Staging of Esophageal Cancer

CT Scan or PET CT Scan: During a CT scan, the depth of invasion of esophageal cancer along with its spread to lymph nodes or other organs can be assessed. Advanced stages of cancer can be diagnosed with a CT scan. If CT shows involvement of lymph nodes or peri esophageal tissue, chemotherapy and radiotherapy will be required before surgery. If CT is showing spread to other organs such as lungs and liver, surgery is avoided in these patients and
palliative chemotherapy is advised.

Endoscopic Ultrasound (EUS): Endoscopic ultrasound is an endoscopy-based test. A special endoscope is used for this test, where an ultrasound probe is attached to the tip of the endoscope. This test has a special role if a CT scan is suggestive of less danced disease with non-involvement of periesophageal tissue, lymph nodes, or distant organs, EUS is performed in these patients. EUS provides excellent information about the layers of the esophagus and lymph nodes around the esophagus. If EUS shows involvement of tissue around the esophagus and lymph nodes, these patients will require chemotherapy or radiotherapy prior to surgery.

Image-enhanced Endoscopy: Image-enhanced endoscopy is a special technique used to confirm very early cancers that can be removed with endoscopic resection techniques such as endoscopic mucosal resection (EMR), and endoscopic submucosal dissection(ESD). New-generation endoscopes are equipped with narrow-band imaging, and tests can be performed while performing the first endoscopy. If the tumor is confined to the upper 2/3 of the mucosal layer, such a tumor can be removed with endoscopic techniques.

Based on all these investigations, cancer is staged and treated accordingly.

Treatment Options

Treatment of cancer depends upon the stage and site (upper or lower esophagus)

Following are some general treatment plans for esophageal cancer:

Very early esophageal cancer: Tumor confined to the upper 2/3 of the mucosal layer without involvement of lymph nodes or distant organs are treated by endoscopic resection techniques such as

Endoscopic Submucosal Dissection (ESD): It is a minimally invasive endoscopic procedure that can be used to manage very early stages of cancer. In this procedure, an endoscope is inserted through the mouth and the doctor’s tumor is dissected from the underlying layers of the esophageal wall. Large tumor can also be removed with minimal damage to the surrounding healthy tissue.

Endoscopic Mucosal Resection (EMR): This procedure is used to remove superficial tumors, which are small in size. A snare is passed through the endoscope to remove the tumor. Other treatment options include Surgery (surgical removal of the tumor), Radiotherapy, Chemotherapy and Immunotherapy.

Early-stage cancer: If tumor has gone beyond the deep mucosa, but is confined to esophageal wall, without involvement of. Surrounding tissue, lymph nodes, and distant organs, such cancers can be considered as early stage cancers. Further treatment depends on the location of the cancer. Tumor in the upper esophagus are treated by chemotherapy and radiotherapy and cancers in the lower esophagus can be treated by surgery.

Advanced cancer: Tumors involving periesophageal tissue and lymph nodes are considered as advanced cancers. Tumor in the lower esophagus are treated by chemotherapy and radiotherapy, followed by surgery. Tumor in the upper esophagus are treated by chemo-radiotherapy without surgery.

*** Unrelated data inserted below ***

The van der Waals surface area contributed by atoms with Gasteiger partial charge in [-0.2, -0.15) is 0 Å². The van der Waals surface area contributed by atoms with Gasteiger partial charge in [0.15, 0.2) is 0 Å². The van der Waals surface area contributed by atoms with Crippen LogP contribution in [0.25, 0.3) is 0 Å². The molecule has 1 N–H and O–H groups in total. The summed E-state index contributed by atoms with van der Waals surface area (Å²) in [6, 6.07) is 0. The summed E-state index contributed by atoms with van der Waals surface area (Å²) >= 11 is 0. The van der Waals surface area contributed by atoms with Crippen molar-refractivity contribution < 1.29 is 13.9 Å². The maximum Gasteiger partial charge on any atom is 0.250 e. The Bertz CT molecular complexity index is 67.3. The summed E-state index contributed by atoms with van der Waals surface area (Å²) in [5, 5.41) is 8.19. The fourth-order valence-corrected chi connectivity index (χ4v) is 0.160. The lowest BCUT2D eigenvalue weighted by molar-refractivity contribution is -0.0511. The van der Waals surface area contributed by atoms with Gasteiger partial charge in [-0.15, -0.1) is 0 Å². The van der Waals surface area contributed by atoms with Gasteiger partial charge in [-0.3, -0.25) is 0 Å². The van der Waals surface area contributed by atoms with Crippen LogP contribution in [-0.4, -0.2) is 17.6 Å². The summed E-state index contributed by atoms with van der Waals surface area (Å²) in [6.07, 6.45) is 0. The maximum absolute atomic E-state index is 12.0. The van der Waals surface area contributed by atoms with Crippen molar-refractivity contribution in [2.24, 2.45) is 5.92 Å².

Very advanced disease: Tumor involving other organs such as the liver and lung are treated by palliative chemotherapy depending upon the condition of the patient.


Tumor confined to epithelium, T1a, m1, if no lymph node or distant metastasis, endoscopic resection

Tumor confined to lamina propria, T1a, m2, if no lymph node or distant metastasis, endoscopic resection

Tumor confined to muscularis mucosa, T1a, m3, if no lymph node or distant metastasis, endoscopic resection or surgery 

Tumor confined to superficial 1/3 of submucosa, Tba, SM1,
If no lymph node or distant metastasis, endoscopic resection or surgery 

Tumor invading deep submucosa T1b, SM2 or SM3
If no lymph node or distant metastasis, surgery in distal esophagus
Chemotherapy and radiotherapy in proximal esophagus 

Tumor invading muscularis propria T2
If no lymph node or distant metastasis, surgery in distal esophagus
Chemotherapy and radiotherapy in proximal esophagus 

Tumor invading adventitia T3
Chemotherapy and radiotherapy followed by surgery in the distal esophagus
Chemotherapy and radiotherapy in the proximal esophagus 

Tumor invading beyond  adventitia T4
Chemotherapy and radiotherapy followed by surgery (if feasible) in distal esophagus
Chemotherapy and radiotherapy in the proximal esophagus 

Tumor in lymph Node
Chemotherapy and radiotherapy in proximal esophagus
Chemotherapy and radiotherapy followed by surgery in distal esophagus 

Role of Esophageal Stenting in Carcinoma Esophagus

For patients who have advanced diseases, a cure of disease may be difficult. In these patients, the metal stent may be placed in the esophagus across the growth for palliation of symptoms of dysphagia.

Prevention of Esophageal Cancer

We can reduce the risk of development of esophageal cancer by adopting a healthy lifestyle and minimizing exposure to certain potential risk factors.

  • Maintaining a healthy weight: Maintaining a healthy weight by eating a balanced diet and doing regular exercise can help to reduce the risk of developing cancer as obesity is a risk factor for esophageal cancer.
  • Proper Diet: A healthy diet can help reduce the risk of esophageal cancer and other diseases. A diet must be rich in fruits and vegetables, which have antioxidants and micronutrients, which may help prevent cancer.
  • Avoid tobacco, smoke, and limit alcohol: Consumption of these factors is associated with an increased risk of esophageal cancer. Stopping tobacco and smoking, and limiting the use of alcohol may prevent esophageal cancer.
  • Screening for esophageal cancer: Regular screening for individuals with high-risk conditions such as Barrett’s esophagus may reduce the risk of esophageal cancer.